Mexican authorities deployed more than 1,000 additional police officers to reinforce security at the capital's 175 subway stations on Saturday, a day after a shooting inside a station left two people dead and eight injured at the height of evening rush hour.
The shooting at the Balderas station in central Mexico City happened after police stopped Luis Felipe Hernandez Castillo, 38, from writing graffiti on the wall of one of the subway platforms.
Hernandez Castillo was writing "Este gobierno de criminales," or "this government of criminals," Mexico City district attorney Miguel Angel Mancera said. As police tried to stop him, Hernandez Castillo drew a .38 special handgun and began firing.
Mancera said his first impression of Hernandez Castillo is that he may suffer from mental illness.
"One moment he is talking about global warming and then about the message of the Bible and suddenly he focuses on some government," Mancera said.
Authorities identified Hernandez Castillo as an agriculturalist from the state of Jalisco.
Hernandez Castillo also told investigators that he believed a great famine would come, and he traveled to Mexico City to relay a message, Mancera said.
Earlier this month, a Bolivian pastor hijacked a passenger jet in Mexico City with a fake bomb, claiming that he acted on a divine revelation to warn people of a forthcoming earthquake.
Mancera said Hernandez Castillo was aware of the hijacking, but that the two events were not connected.
Hernandez Castillo said he opened fire because he saw the police as a threat to his task of writing on the wall, Mancera said.
Preliminary tests show that Hernandez Castillo was not under the influence of alcohol or drugs during the incident, Mancera said.
The Mexican government on Saturday posted security camera footage of the shooting. It shows a busy subway platform as the train pulls into the station just before 5:15 p.m. Friday. As the train comes to a stop, there is a disturbance in the crowd, and Hernandez Castillo is seen shooting at an officer. Watch the dramatic incident unfold »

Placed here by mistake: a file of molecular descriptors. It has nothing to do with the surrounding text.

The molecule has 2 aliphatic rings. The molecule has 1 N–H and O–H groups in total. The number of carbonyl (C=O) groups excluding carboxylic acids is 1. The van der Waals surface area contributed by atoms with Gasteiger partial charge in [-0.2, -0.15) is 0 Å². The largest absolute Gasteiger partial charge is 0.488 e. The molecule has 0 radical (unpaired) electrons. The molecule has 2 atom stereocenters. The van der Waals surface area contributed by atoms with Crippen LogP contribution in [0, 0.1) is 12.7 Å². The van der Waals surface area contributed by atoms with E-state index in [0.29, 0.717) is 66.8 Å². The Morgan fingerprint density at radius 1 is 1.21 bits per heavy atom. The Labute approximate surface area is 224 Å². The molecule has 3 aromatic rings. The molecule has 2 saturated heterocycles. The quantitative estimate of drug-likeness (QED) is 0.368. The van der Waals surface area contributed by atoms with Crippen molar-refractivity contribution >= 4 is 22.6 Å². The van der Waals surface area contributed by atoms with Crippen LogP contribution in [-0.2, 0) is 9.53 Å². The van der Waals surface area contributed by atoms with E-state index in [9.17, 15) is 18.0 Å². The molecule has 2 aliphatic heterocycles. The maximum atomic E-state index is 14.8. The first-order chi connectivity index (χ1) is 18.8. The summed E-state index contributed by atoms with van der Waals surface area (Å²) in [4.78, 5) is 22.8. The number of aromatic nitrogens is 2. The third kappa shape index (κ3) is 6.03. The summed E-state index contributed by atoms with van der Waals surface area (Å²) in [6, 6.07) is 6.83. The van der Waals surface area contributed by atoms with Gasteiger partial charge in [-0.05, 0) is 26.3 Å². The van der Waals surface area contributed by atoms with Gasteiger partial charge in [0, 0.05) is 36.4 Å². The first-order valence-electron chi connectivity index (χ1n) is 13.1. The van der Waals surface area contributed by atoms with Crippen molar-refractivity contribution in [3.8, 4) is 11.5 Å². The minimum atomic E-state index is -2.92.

The crowd disperses, and the officer runs out of view of the camera. The officer, who was a bank policeman, is later seen on the footage lying dead, face down on the platform.
Authorities identified the officer as Victor Manuel Miranda Martinez.
The footage shows a man in a white shirt running off the train and trying to wrestle Hernandez Castillo. The man chases Hernandez Castillo around the platform. He frequently falls either because he slips or is trying to avoid being shot.
The man is on the floor facing Hernandez Castillo, about to get up and try to grab him, when he is shot in the head and falls to the ground.
Mancera initially said the man was a federal security agent in plain clothes, but later clarified that the man was a civilian, a 58-year-old construction worker.
A scattered handful of people remain on the subway platform during the shooting. Some stay on the train. Others walk on the platform very close to the shooter, seemingly undisturbed.
Seven minutes later, the camera pans out to show the construction worker lying on his back and the bank police officer in the foreground. Hernandez Castillo remains on the train, occasionally firing his gun and peeking out of the train.
At 5:23 p.m., the camera shows first one, then two, then three plain-clothes police getting into position on the platform. Within moments they rush Hernandez Castillo and pull him out of the train, with nearly a dozen police officers then wrestling him to the ground.
Hernandez Castillo was treated at a hospital for a bullet wound to the right shoulder before being transferred to the local attorney general's office, a common place to hold prisoners during preliminary investigations, a spokesman for the attorney general said.
He faces two counts of murder and one count each of attempted murder, aggression, resisting arrest and disturbing the peace, said the spokesman, who declined to be named because he is not authorized to speak to the press.